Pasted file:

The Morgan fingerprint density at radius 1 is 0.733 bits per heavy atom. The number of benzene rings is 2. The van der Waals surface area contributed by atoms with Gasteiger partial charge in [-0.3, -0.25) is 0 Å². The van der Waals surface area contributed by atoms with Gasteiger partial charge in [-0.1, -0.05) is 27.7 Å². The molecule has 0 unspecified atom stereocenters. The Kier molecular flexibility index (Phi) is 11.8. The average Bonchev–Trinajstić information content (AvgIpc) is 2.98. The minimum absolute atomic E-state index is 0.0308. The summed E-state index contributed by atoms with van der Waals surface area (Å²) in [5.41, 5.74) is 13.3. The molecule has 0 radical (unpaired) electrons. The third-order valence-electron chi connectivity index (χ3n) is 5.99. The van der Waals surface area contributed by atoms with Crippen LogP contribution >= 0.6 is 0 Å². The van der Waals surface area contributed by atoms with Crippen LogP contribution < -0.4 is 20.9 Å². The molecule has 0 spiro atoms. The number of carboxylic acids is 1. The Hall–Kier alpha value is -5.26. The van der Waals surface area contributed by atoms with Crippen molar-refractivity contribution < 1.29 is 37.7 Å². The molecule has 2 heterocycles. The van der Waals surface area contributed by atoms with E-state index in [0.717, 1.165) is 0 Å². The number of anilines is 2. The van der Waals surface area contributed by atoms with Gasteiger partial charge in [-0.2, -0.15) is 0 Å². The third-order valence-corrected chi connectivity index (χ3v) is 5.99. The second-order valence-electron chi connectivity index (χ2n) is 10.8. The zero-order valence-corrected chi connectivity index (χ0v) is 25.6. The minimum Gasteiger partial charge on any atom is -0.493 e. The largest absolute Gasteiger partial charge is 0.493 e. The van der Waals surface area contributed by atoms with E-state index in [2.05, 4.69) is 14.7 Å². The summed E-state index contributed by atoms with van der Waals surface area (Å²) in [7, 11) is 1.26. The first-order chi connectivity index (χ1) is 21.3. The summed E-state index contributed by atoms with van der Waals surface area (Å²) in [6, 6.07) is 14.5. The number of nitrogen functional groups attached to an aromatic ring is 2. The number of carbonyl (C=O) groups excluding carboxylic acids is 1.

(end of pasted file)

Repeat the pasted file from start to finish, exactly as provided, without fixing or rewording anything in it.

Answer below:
The Morgan fingerprint density at radius 1 is 0.733 bits per heavy atom. The number of benzene rings is 2. The van der Waals surface area contributed by atoms with Gasteiger partial charge in [-0.3, -0.25) is 0 Å². The van der Waals surface area contributed by atoms with Gasteiger partial charge in [-0.1, -0.05) is 27.7 Å². The molecule has 0 unspecified atom stereocenters. The Kier molecular flexibility index (Phi) is 11.8. The average Bonchev–Trinajstić information content (AvgIpc) is 2.98. The minimum absolute atomic E-state index is 0.0308. The summed E-state index contributed by atoms with van der Waals surface area (Å²) in [5.41, 5.74) is 13.3. The molecule has 0 radical (unpaired) electrons. The third-order valence-electron chi connectivity index (χ3n) is 5.99. The van der Waals surface area contributed by atoms with Crippen LogP contribution >= 0.6 is 0 Å². The van der Waals surface area contributed by atoms with Crippen LogP contribution < -0.4 is 20.9 Å². The molecule has 0 spiro atoms. The number of carboxylic acids is 1. The Hall–Kier alpha value is -5.26. The van der Waals surface area contributed by atoms with Crippen molar-refractivity contribution < 1.29 is 37.7 Å². The molecule has 2 heterocycles. The van der Waals surface area contributed by atoms with E-state index in [0.717, 1.165) is 0 Å². The number of anilines is 2. The van der Waals surface area contributed by atoms with Gasteiger partial charge in [-0.2, -0.15) is 0 Å². The third-order valence-corrected chi connectivity index (χ3v) is 5.99. The second-order valence-electron chi connectivity index (χ2n) is 10.8. The zero-order valence-corrected chi connectivity index (χ0v) is 25.6. The minimum Gasteiger partial charge on any atom is -0.493 e. The largest absolute Gasteiger partial charge is 0.493 e. The van der Waals surface area contributed by atoms with E-state index in [2.05, 4.69) is 14.7 Å². The summed E-state index contributed by atoms with van der Waals surface area (Å²) in [7, 11) is 1.26. The first-order chi connectivity index (χ1) is 21.3. The summed E-state index contributed by atoms with van der Waals surface area (Å²) in [6, 6.07) is 14.5. The number of nitrogen functional groups attached to an aromatic ring is 2. The number of carbonyl (C=O) groups excluding carboxylic acids is 1.